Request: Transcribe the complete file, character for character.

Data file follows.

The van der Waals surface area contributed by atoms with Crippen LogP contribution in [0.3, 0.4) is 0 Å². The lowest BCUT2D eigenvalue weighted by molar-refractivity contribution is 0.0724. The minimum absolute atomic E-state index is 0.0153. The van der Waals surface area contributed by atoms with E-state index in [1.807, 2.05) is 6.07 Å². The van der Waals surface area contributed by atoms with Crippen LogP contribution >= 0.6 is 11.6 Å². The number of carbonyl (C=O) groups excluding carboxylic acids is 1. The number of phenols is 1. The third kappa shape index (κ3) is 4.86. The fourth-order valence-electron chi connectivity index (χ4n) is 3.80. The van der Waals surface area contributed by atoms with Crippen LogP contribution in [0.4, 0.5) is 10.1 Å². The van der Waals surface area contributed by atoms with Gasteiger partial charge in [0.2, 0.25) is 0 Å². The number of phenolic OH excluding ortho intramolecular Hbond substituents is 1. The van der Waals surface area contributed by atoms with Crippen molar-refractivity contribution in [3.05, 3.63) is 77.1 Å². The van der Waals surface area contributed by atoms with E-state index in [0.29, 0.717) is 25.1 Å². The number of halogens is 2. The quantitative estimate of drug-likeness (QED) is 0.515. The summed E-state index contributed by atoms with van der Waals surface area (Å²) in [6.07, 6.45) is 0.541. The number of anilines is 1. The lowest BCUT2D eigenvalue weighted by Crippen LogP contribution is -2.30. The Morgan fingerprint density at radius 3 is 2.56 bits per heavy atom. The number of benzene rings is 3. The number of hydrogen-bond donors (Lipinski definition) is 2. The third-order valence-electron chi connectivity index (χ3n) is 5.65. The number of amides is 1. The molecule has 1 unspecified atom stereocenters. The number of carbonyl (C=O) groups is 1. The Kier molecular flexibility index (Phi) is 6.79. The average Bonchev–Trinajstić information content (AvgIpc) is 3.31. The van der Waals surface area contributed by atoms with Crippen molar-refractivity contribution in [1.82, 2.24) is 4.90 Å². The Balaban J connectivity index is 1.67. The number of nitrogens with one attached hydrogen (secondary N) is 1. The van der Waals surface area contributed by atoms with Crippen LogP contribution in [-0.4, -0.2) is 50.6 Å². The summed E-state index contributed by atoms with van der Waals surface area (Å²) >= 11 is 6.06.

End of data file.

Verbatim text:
The van der Waals surface area contributed by atoms with Crippen LogP contribution in [0.3, 0.4) is 0 Å². The lowest BCUT2D eigenvalue weighted by molar-refractivity contribution is 0.0724. The minimum absolute atomic E-state index is 0.0153. The van der Waals surface area contributed by atoms with E-state index in [1.807, 2.05) is 6.07 Å². The van der Waals surface area contributed by atoms with Crippen LogP contribution >= 0.6 is 11.6 Å². The number of carbonyl (C=O) groups excluding carboxylic acids is 1. The number of phenols is 1. The third kappa shape index (κ3) is 4.86. The fourth-order valence-electron chi connectivity index (χ4n) is 3.80. The van der Waals surface area contributed by atoms with Crippen LogP contribution in [0.4, 0.5) is 10.1 Å². The van der Waals surface area contributed by atoms with Gasteiger partial charge in [0.2, 0.25) is 0 Å². The number of phenolic OH excluding ortho intramolecular Hbond substituents is 1. The van der Waals surface area contributed by atoms with Crippen molar-refractivity contribution in [3.05, 3.63) is 77.1 Å². The van der Waals surface area contributed by atoms with E-state index in [0.29, 0.717) is 25.1 Å². The number of halogens is 2. The quantitative estimate of drug-likeness (QED) is 0.515. The summed E-state index contributed by atoms with van der Waals surface area (Å²) in [6.07, 6.45) is 0.541. The number of anilines is 1. The lowest BCUT2D eigenvalue weighted by Crippen LogP contribution is -2.30. The Morgan fingerprint density at radius 3 is 2.56 bits per heavy atom. The number of benzene rings is 3. The number of hydrogen-bond donors (Lipinski definition) is 2. The third-order valence-electron chi connectivity index (χ3n) is 5.65. The number of amides is 1. The molecule has 1 unspecified atom stereocenters. The number of carbonyl (C=O) groups is 1. The Kier molecular flexibility index (Phi) is 6.79. The average Bonchev–Trinajstić information content (AvgIpc) is 3.31. The van der Waals surface area contributed by atoms with Crippen molar-refractivity contribution in [1.82, 2.24) is 4.90 Å². The Balaban J connectivity index is 1.67. The number of nitrogens with one attached hydrogen (secondary N) is 1. The van der Waals surface area contributed by atoms with Crippen LogP contribution in [-0.4, -0.2) is 50.6 Å². The summed E-state index contributed by atoms with van der Waals surface area (Å²) >= 11 is 6.06.